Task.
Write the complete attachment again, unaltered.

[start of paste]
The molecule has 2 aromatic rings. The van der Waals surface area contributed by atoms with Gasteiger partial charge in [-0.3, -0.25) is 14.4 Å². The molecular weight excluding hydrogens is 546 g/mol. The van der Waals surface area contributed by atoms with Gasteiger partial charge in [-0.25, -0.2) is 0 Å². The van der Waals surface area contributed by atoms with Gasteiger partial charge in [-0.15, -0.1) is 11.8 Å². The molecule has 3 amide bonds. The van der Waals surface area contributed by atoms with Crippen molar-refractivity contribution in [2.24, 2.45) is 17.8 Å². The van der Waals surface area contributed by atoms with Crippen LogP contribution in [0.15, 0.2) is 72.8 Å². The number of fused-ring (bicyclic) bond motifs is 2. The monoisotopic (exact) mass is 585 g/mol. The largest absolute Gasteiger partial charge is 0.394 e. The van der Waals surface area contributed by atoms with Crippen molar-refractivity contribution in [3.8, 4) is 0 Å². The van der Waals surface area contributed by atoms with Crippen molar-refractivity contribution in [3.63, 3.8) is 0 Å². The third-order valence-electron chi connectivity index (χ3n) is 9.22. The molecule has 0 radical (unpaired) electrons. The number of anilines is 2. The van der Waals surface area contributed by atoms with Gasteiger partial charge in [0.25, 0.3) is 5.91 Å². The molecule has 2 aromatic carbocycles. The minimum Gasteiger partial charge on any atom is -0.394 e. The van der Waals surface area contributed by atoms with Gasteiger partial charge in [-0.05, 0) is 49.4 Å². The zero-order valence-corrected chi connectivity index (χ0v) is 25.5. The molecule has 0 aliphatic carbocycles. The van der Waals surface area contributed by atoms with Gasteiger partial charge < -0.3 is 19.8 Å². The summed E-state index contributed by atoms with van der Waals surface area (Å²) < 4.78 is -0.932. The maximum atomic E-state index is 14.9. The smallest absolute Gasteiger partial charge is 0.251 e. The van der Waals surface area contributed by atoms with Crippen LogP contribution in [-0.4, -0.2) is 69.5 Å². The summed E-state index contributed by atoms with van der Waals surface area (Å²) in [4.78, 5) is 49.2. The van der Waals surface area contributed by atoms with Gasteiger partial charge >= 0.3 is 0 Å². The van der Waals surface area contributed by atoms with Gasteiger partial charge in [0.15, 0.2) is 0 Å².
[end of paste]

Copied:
The molecule has 2 aromatic rings. The van der Waals surface area contributed by atoms with Gasteiger partial charge in [-0.3, -0.25) is 14.4 Å². The molecular weight excluding hydrogens is 546 g/mol. The van der Waals surface area contributed by atoms with Gasteiger partial charge in [-0.25, -0.2) is 0 Å². The van der Waals surface area contributed by atoms with Gasteiger partial charge in [-0.15, -0.1) is 11.8 Å². The molecule has 3 amide bonds. The van der Waals surface area contributed by atoms with Crippen molar-refractivity contribution in [2.24, 2.45) is 17.8 Å². The van der Waals surface area contributed by atoms with Crippen LogP contribution in [0.15, 0.2) is 72.8 Å². The number of fused-ring (bicyclic) bond motifs is 2. The monoisotopic (exact) mass is 585 g/mol. The largest absolute Gasteiger partial charge is 0.394 e. The van der Waals surface area contributed by atoms with Crippen molar-refractivity contribution in [3.8, 4) is 0 Å². The van der Waals surface area contributed by atoms with Crippen molar-refractivity contribution in [3.63, 3.8) is 0 Å². The third-order valence-electron chi connectivity index (χ3n) is 9.22. The molecule has 0 radical (unpaired) electrons. The number of anilines is 2. The van der Waals surface area contributed by atoms with Gasteiger partial charge in [0.25, 0.3) is 5.91 Å². The molecule has 2 aromatic carbocycles. The minimum Gasteiger partial charge on any atom is -0.394 e. The van der Waals surface area contributed by atoms with Gasteiger partial charge in [-0.05, 0) is 49.4 Å². The zero-order valence-corrected chi connectivity index (χ0v) is 25.5. The molecule has 0 aliphatic carbocycles. The van der Waals surface area contributed by atoms with Gasteiger partial charge < -0.3 is 19.8 Å². The summed E-state index contributed by atoms with van der Waals surface area (Å²) < 4.78 is -0.932. The maximum atomic E-state index is 14.9. The smallest absolute Gasteiger partial charge is 0.251 e. The van der Waals surface area contributed by atoms with Crippen LogP contribution in [-0.4, -0.2) is 69.5 Å². The summed E-state index contributed by atoms with van der Waals surface area (Å²) in [4.78, 5) is 49.2. The van der Waals surface area contributed by atoms with Gasteiger partial charge >= 0.3 is 0 Å². The van der Waals surface area contributed by atoms with Gasteiger partial charge in [0.15, 0.2) is 0 Å².